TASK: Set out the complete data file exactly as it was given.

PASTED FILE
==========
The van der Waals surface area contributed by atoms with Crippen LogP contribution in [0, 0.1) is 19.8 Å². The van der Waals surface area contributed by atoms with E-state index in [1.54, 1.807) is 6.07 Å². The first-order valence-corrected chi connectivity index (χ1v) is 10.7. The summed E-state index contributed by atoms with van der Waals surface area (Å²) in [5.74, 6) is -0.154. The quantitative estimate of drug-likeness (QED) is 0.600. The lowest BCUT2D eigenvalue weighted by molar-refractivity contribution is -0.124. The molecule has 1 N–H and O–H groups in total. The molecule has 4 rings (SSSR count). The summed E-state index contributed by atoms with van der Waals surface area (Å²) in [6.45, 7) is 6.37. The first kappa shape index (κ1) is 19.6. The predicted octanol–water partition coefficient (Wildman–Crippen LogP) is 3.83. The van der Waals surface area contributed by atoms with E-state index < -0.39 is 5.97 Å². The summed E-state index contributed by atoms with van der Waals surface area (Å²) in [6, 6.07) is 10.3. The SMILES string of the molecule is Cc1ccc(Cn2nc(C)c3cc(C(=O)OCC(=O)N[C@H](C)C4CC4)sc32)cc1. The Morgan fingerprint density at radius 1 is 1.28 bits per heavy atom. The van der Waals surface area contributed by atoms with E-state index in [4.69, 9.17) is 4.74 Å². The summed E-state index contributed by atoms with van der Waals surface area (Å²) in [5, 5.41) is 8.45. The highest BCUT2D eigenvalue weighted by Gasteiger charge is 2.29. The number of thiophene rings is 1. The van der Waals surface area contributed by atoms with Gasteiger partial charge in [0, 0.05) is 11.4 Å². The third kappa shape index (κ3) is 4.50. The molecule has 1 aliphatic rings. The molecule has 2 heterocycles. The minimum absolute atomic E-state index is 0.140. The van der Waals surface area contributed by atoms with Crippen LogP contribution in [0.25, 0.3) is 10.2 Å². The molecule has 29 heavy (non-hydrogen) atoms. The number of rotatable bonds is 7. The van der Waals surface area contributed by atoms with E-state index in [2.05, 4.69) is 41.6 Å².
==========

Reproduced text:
The van der Waals surface area contributed by atoms with Crippen LogP contribution in [0, 0.1) is 19.8 Å². The van der Waals surface area contributed by atoms with E-state index in [1.54, 1.807) is 6.07 Å². The first-order valence-corrected chi connectivity index (χ1v) is 10.7. The summed E-state index contributed by atoms with van der Waals surface area (Å²) in [5.74, 6) is -0.154. The quantitative estimate of drug-likeness (QED) is 0.600. The lowest BCUT2D eigenvalue weighted by molar-refractivity contribution is -0.124. The molecule has 1 N–H and O–H groups in total. The molecule has 4 rings (SSSR count). The summed E-state index contributed by atoms with van der Waals surface area (Å²) in [6.45, 7) is 6.37. The first kappa shape index (κ1) is 19.6. The predicted octanol–water partition coefficient (Wildman–Crippen LogP) is 3.83. The van der Waals surface area contributed by atoms with E-state index < -0.39 is 5.97 Å². The summed E-state index contributed by atoms with van der Waals surface area (Å²) in [6, 6.07) is 10.3. The SMILES string of the molecule is Cc1ccc(Cn2nc(C)c3cc(C(=O)OCC(=O)N[C@H](C)C4CC4)sc32)cc1. The Morgan fingerprint density at radius 1 is 1.28 bits per heavy atom. The van der Waals surface area contributed by atoms with E-state index in [4.69, 9.17) is 4.74 Å². The summed E-state index contributed by atoms with van der Waals surface area (Å²) in [5, 5.41) is 8.45. The highest BCUT2D eigenvalue weighted by Gasteiger charge is 2.29. The number of thiophene rings is 1. The van der Waals surface area contributed by atoms with Gasteiger partial charge in [0, 0.05) is 11.4 Å². The third kappa shape index (κ3) is 4.50. The molecule has 1 aliphatic rings. The molecule has 2 heterocycles. The minimum absolute atomic E-state index is 0.140. The van der Waals surface area contributed by atoms with Crippen LogP contribution in [0.25, 0.3) is 10.2 Å². The molecule has 29 heavy (non-hydrogen) atoms. The number of rotatable bonds is 7. The van der Waals surface area contributed by atoms with E-state index in [2.05, 4.69) is 41.6 Å².